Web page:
Lloyd Garrison, Wisconsin's 37-Year-Old Law School Dean, Looms as Possible Successor to Pound Despite His Youth
Former Chief of NLRB Has Notable Administrative Record
Despite his extreme youth and his long absence from Harvard, no man is receiving more serious consideration as the new Dean of the Law School than 37-year-old Lloyd Kirkham Garrison '19, Wisconsin's brilliant legal executive.
While President Conant and the retiring Dean, Roscoe Pound, have not submitted any name to the Corporation, there is a strong feeling that they must find a very unusual man to surpass the assets of Lloyd K. Garrison.
The Law School is threatened by the rapidly developing school at New Haven. To meet the new demands which this competition inspires, she needs a Dean full of vigor whose liberal ideas are based on practical experience. Such a man, they say, is Mr. Garrison.
He began his unusual career while still in college. At the age of 20, he enlisted in the U. S. Navy and served until after the Armistice, when he returned to receive his A.B. degree.
Upon receiving his LLB in 1923, he entered the New York law firm of Root, Clark, Buckner and Howland, where he was so successful that he soon departed to form his own firm of Parker and Garrison.
New York Bar Services
The New York Bar Association first recognized his ability by appointing him associate counsel for the ambulance chasing investigation in 1926 and the bankruptcy investigation in 1929. His performance in the latter won him an appointment though a Democrat, as assistant to Attorney-General Mitchell in charge of bank-ruptey investigation.
The University of Wisconsin next called him in 1932 to serve as its law dean and as professor of law. He was not permitted to remain at Glenn Frank's University long, for President Roosevelt spotted him for one of the then key-stone posts of the Administration, chairman of the National Labor Relations Board. For four months all the labor troubles in the country passed beneath his eyes, after which he returned to his Wisconsin post.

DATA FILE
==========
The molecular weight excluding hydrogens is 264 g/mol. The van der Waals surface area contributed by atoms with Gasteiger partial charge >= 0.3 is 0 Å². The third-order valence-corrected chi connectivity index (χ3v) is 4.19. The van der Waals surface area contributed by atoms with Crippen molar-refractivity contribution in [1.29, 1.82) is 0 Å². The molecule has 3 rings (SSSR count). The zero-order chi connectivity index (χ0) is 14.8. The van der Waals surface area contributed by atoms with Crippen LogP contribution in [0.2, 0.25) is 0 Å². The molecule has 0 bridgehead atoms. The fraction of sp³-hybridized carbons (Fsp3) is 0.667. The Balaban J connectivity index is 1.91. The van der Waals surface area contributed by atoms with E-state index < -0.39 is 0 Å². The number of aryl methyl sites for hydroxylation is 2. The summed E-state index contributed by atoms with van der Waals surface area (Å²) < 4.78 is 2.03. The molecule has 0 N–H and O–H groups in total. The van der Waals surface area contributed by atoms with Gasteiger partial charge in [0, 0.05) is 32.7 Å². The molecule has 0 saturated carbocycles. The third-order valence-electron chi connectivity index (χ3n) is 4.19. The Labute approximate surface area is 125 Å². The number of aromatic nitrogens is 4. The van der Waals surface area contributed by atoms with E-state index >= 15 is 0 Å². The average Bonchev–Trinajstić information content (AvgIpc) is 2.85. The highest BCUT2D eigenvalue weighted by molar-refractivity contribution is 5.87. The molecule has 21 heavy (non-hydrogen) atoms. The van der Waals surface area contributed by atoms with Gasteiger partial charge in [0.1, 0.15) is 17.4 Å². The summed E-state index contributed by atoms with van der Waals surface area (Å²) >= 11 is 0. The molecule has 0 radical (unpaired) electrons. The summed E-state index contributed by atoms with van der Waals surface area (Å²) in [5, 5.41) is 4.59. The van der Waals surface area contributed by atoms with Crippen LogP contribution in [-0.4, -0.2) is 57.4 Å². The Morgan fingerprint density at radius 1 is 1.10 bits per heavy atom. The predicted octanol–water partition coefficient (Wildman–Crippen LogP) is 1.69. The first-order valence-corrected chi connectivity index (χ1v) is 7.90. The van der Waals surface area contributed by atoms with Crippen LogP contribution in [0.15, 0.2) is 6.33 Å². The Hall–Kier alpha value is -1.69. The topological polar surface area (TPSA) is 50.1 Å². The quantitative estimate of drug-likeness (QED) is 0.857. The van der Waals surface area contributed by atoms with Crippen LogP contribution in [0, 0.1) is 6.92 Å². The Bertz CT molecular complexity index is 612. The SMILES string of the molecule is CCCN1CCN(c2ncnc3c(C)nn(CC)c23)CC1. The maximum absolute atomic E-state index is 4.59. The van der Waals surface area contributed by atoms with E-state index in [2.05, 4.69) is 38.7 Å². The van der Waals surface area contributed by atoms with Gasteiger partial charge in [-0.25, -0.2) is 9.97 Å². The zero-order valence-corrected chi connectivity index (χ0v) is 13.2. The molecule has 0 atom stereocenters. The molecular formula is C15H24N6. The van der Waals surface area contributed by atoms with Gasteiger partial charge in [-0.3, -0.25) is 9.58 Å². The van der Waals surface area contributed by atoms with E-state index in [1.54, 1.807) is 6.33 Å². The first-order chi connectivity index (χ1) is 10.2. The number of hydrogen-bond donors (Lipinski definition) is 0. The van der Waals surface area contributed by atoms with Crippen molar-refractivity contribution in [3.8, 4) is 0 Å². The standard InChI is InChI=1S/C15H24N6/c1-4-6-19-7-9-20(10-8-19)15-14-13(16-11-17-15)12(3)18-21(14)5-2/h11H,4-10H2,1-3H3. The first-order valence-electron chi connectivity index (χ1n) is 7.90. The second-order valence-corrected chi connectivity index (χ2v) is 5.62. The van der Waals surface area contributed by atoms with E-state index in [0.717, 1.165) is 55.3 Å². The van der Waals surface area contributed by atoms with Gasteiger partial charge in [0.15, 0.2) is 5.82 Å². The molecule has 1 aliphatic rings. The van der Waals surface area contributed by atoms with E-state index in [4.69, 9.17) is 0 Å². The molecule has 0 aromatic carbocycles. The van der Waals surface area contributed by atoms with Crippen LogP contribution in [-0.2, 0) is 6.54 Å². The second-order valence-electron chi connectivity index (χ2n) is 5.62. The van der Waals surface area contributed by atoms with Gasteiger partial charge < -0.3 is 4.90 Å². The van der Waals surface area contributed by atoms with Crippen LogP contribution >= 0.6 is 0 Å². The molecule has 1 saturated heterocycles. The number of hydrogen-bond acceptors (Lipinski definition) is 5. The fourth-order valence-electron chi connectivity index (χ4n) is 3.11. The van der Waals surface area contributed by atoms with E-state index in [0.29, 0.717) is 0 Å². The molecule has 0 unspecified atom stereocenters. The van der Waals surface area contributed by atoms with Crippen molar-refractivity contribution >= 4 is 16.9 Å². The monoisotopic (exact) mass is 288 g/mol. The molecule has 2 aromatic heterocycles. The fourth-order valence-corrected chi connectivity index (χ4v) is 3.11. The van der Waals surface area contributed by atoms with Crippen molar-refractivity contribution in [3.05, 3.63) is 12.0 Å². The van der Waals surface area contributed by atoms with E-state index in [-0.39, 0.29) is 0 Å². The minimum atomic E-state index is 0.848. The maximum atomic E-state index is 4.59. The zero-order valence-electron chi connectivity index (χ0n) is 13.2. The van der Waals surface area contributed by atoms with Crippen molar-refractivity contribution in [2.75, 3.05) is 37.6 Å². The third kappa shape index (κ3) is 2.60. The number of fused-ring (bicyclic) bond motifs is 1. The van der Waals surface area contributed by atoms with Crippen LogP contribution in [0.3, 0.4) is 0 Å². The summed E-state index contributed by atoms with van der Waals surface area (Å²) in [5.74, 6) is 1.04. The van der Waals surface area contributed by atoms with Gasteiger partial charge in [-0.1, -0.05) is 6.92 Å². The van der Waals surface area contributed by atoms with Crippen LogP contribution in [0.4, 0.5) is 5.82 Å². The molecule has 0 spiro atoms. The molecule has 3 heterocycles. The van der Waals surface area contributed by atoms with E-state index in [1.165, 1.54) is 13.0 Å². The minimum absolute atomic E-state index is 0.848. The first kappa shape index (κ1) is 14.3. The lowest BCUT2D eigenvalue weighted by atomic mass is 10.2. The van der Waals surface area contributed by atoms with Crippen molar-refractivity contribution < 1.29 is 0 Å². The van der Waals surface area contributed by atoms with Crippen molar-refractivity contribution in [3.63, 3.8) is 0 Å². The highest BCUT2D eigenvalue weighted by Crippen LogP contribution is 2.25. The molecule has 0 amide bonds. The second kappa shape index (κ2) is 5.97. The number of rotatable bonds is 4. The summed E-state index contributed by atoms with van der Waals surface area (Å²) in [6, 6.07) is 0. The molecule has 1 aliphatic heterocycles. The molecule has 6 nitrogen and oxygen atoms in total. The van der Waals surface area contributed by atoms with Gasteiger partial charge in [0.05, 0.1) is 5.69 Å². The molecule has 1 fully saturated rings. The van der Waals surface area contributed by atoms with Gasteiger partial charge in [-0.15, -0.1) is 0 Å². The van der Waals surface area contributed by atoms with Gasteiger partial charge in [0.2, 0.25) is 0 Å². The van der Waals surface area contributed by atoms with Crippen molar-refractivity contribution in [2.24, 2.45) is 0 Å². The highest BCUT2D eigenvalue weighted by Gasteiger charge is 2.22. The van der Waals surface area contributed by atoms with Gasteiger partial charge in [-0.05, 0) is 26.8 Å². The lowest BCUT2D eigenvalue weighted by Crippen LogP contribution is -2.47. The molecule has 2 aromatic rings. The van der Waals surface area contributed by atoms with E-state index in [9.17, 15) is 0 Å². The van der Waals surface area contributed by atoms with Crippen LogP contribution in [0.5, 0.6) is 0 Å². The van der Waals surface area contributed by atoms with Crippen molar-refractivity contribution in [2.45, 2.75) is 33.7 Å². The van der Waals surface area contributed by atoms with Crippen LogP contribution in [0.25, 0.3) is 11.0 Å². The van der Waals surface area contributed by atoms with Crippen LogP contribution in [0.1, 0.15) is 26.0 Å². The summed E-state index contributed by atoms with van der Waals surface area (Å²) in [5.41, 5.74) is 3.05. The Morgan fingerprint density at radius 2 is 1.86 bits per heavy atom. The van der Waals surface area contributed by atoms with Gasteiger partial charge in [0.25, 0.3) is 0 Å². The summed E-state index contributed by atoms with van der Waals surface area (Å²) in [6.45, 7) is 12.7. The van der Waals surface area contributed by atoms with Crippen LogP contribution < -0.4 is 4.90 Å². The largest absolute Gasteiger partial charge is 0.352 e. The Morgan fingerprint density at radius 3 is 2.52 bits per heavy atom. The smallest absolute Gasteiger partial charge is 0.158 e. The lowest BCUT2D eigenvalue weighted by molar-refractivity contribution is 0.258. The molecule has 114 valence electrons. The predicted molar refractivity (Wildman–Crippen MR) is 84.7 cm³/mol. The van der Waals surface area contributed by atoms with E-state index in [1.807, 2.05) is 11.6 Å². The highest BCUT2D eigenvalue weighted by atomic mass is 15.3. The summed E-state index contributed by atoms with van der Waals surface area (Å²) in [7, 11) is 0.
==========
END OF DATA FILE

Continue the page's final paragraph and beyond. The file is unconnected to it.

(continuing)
So, despite his scant 37 years, Mr. Garrison has won the universal respect of the legal profession and apparently is in no frame of mind to rest on his laurels.
When one looks at Mr. Garrison's chances, they seem good. Mr. Conant has never been deterred by age; Dr. Arlie Vernon Bock, the new Hygiene chief, is in his early forties and Dean Burwell of the Medical School is not much older.
He has emphasized the practical administrator as well as scholarship. Mr. Garrison has had adequate training along these lines. This law school was the first to demand six months' apprenticeship in a law office before awarding a degree. It was also the second school west of the Alleghanies to demand two years of previous college education. During his administration, it has continued to emphasize the practical aspects of a Law School.